Anonymous said...

Issue 6? I thought you just finished issue 4.

- Reginald P.

A Moment Of Cerebus said...

Typo. Fax said "issue 5". Pesky 'Optical Character Recognition' software.

Stephen Benson said...

I get the feeling the fax is causing a few problems; lmprimerie Lebonfon also alluded to it.... Might be time to reconsider that decision?

A Moment Of Cerebus said...

...or buy better 'Optical Character Recognition' software.

Jeff R. said...

I guess "296 1/2 issues in 16 volumes" isn't as snappy... (113/114, 51, and half of 52 are not reprinted in the phone books.)

Anonymous said...

I always consider Cerebus to be a 298-issue series. Putting two numbers on a cover and increasing the page-count does not two issues make. I've occasionally wondered how the distributors reacted to the "double issues". Readers I knew at the time bought only one copy.

This idea is an interesting one. It could allow work that wouldn't survive in the "free market" to be published and, one hopes, find an audience.

-- Damian T. Lloyd, mdf

Jeff Seiler said...

Dave, I don't know if this helps at this stage, but I got on the phone to my shop, The College of Comic Book Knowledge (here in Minneapolis) the other day to order the disc due out in May. The employee there and I spoke at length because he was vaguely aware of there being problems with HS and Cerebus and because he mentioned being very interested in your vintage comic strip work. Eventually I posed your question about retailers to him (paraphrased) -- would his store be more interested in waiting for the "perfect" digitally mastered reprints, with the caveat of knowing that there is no immediate end in sight to the problems, or would his store be more interested in "less than perfect" non-digitally-mastered reprints that would come out sooner as a stopgap.
His response was that, a) he wasn't in charge of ordering and, b) being aware of the process he still couldn't say for sure because he couldn't know what the range would be for "perfect" and "less than perfect". I told him I assumed that the non-digital reprint would be at least as good as each of the previous reprint volumes of Cerebus and High Society. He still basically just demurred, in part no doubt because he isn't actually "in charge" of ordering. So there you go. But I suspect that, even if you yourself were to pose the question in such terms to other retailers, you're probably going to get similar responses from most of them. Especially because, in my experience, most retailers don't really even try to keep all 16 volumes in stock, with notable exceptions such as Jeremy Schorr's (name?) Titan Comics in Dallas. I think it could be an interesting experiment to contact such retailers known for always trying to keep all 16 in stock. I think I'll give Jeremy a call because, last we spoke, he still remembers me and we still have a good relationship. So, I guess, more later.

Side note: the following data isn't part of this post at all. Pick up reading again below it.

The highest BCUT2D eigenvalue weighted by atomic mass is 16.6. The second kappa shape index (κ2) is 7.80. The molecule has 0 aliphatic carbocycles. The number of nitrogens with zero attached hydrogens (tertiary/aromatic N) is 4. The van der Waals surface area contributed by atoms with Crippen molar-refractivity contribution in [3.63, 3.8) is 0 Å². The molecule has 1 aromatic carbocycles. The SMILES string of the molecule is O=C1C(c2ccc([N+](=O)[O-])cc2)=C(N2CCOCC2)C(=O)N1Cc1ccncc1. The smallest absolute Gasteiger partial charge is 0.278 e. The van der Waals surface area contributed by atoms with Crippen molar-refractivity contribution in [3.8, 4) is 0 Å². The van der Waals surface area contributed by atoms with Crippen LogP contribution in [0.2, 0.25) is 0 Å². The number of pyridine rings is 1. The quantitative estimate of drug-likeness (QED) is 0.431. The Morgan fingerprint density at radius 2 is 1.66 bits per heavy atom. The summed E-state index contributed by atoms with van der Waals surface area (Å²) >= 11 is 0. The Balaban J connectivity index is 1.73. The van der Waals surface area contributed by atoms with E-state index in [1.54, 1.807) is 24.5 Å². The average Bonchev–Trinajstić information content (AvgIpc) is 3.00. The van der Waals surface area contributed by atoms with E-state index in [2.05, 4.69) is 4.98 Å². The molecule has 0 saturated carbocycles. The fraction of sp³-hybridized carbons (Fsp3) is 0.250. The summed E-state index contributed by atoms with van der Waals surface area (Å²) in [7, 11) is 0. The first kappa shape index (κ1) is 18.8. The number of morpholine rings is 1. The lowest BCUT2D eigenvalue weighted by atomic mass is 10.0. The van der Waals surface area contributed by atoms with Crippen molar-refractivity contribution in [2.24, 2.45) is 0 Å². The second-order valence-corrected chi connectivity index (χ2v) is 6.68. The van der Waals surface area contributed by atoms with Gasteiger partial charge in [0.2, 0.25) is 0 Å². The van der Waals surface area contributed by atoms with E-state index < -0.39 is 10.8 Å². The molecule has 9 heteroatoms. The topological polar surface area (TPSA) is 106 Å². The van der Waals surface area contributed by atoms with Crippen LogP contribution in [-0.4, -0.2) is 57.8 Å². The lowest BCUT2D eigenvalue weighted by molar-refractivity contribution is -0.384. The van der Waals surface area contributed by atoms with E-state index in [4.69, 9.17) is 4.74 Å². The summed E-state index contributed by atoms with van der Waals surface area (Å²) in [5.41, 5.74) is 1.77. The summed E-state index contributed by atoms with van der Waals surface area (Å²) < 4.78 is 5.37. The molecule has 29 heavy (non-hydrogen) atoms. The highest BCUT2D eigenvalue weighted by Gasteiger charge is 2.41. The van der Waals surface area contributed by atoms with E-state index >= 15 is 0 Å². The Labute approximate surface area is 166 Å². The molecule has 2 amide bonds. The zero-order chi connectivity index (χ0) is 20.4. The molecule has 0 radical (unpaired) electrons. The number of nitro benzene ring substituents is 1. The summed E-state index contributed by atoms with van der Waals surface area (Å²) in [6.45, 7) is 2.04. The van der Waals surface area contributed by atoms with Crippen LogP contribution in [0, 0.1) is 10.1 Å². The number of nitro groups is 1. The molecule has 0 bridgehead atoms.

Tony Dunlop said...

Hey, I used to shop at CCBK! Dicta et Picta!

Sean Michael Robinson said...

Hey Dave,

I'll be happy to do the things you're asking here, but the first step of that is still getting access to the files--both George's adjustments and, ideally, the raw scans as well, for the cases where it's necessary to go back to them.

Fortunately I think it will be a short road from that to having tweaked and completed pages.

Secondly, I've mentioned this before, but I think you'll find most printers will balk at the idea of completing a complete signature of a book as a means of generating a proof. It's expensive for them to make the plates necessary, and it's expensive to just start the press in the first place.

Using a desktop laser printer capable of high resolution printing to generate your own "proofs" is really the starting place for tweaking your own files and making adjustments, and the printer's "proofs" are basically, at this stage, for making sure they haven't mucked things up somehow.

I know it's a pretty radical shift from the days of blue-lines. But that's where they are.

Lastly, as we've talked about before, George and I have a pretty different idea of what constitutes detail in the original art, and I think that makes it unlikely we could resolve that on our own. I think that, basically, the books should be treated as line art, and thus printed from 1-bit files across the board, the exception being any area of grayscale-ish variation that you as the author have flagged to preserve, that cannot be otherwise preserved. I expect that these places would be few and far between, and your post of Eddie Campbell's book seems to indicate you are of similar inclination.